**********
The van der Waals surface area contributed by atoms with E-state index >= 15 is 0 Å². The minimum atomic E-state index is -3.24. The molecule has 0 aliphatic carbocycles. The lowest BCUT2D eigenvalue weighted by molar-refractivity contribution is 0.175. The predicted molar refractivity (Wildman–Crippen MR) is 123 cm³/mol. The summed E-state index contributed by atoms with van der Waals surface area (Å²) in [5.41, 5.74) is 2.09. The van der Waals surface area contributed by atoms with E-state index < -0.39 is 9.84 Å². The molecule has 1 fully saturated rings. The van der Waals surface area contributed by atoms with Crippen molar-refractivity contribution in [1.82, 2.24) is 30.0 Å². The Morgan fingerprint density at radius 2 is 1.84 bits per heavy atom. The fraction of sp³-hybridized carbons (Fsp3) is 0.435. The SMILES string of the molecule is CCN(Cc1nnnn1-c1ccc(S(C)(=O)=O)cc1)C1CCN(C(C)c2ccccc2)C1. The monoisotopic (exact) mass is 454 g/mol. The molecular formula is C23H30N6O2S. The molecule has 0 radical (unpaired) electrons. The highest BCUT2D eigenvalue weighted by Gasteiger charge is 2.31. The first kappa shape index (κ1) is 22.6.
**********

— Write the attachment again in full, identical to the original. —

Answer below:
The van der Waals surface area contributed by atoms with E-state index >= 15 is 0 Å². The minimum atomic E-state index is -3.24. The molecule has 0 aliphatic carbocycles. The lowest BCUT2D eigenvalue weighted by molar-refractivity contribution is 0.175. The predicted molar refractivity (Wildman–Crippen MR) is 123 cm³/mol. The summed E-state index contributed by atoms with van der Waals surface area (Å²) in [5.41, 5.74) is 2.09. The van der Waals surface area contributed by atoms with E-state index < -0.39 is 9.84 Å². The molecule has 1 fully saturated rings. The van der Waals surface area contributed by atoms with Crippen molar-refractivity contribution in [1.82, 2.24) is 30.0 Å². The Morgan fingerprint density at radius 2 is 1.84 bits per heavy atom. The fraction of sp³-hybridized carbons (Fsp3) is 0.435. The SMILES string of the molecule is CCN(Cc1nnnn1-c1ccc(S(C)(=O)=O)cc1)C1CCN(C(C)c2ccccc2)C1. The monoisotopic (exact) mass is 454 g/mol. The molecular formula is C23H30N6O2S. The molecule has 0 radical (unpaired) electrons. The highest BCUT2D eigenvalue weighted by Gasteiger charge is 2.31. The first kappa shape index (κ1) is 22.6.